This article describes a measure that can be evaluated for a particular individual person, household, or family. It is not a statistical aggregate, though it may be statistically aggregated to provide average measures and distributions.
The measure is a lifetime constant, i.e., it does not vary with time.
The measure is not subjective, as the measurement of its value is not based on people's beliefs, opinions, and/or values. Note that the actual value itself is influenced by people's decisions, and hence by their subjective preferences, but the measurement of these values is not.
The birth order of an individual is defined as the rank of that individual among his or her siblings, where older (earlier-born) siblings are ranked higher.
Note that since the rank is defined as oldest first, the birth of future siblings does not affect a given individual's birth order. Thus, an individual's birth order is determined at birth.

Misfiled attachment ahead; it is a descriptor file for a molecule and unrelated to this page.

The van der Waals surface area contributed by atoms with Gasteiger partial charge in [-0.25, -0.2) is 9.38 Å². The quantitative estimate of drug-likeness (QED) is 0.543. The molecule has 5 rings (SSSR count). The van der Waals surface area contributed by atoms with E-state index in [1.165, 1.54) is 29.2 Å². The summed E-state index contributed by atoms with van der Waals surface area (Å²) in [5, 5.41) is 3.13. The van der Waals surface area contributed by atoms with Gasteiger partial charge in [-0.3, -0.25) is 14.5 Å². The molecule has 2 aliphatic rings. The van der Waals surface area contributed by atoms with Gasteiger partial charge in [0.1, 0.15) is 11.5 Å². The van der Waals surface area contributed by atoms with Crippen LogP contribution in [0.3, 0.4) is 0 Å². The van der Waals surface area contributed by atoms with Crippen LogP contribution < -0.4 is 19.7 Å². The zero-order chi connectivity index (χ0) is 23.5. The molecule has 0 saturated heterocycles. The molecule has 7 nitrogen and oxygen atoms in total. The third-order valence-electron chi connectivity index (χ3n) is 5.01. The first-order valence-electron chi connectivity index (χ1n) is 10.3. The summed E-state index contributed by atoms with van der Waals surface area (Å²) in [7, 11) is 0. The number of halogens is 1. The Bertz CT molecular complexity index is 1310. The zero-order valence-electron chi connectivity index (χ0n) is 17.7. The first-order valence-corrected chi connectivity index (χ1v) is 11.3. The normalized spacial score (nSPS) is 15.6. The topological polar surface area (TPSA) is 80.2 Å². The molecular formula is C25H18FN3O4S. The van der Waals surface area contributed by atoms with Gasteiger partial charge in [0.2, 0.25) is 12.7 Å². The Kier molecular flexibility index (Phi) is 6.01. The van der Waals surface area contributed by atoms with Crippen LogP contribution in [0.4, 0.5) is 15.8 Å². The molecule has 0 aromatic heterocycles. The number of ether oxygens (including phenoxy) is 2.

Possible complications in the definition
Complications arise from:
- Birth parents versus adoptive parents
- Twins or other forms of multiple births
- Some siblings dying before or after the birth of others
|Birth order||Common language jargon|
|1||first child, oldest child|
|2||second child, second oldest child|
|3||third child, third oldest child|
Birth order is a useful tool to break down existing data on fertility to obtain a more complete picture of fertility. Thus, for instance, rather than reporting the age-specific fertility rate and total fertility rate for all births, we can report these values specifically at different birth orders. This allows us to estimate and account for the tempo effect and compute a tempo-adjusted total fertility rate.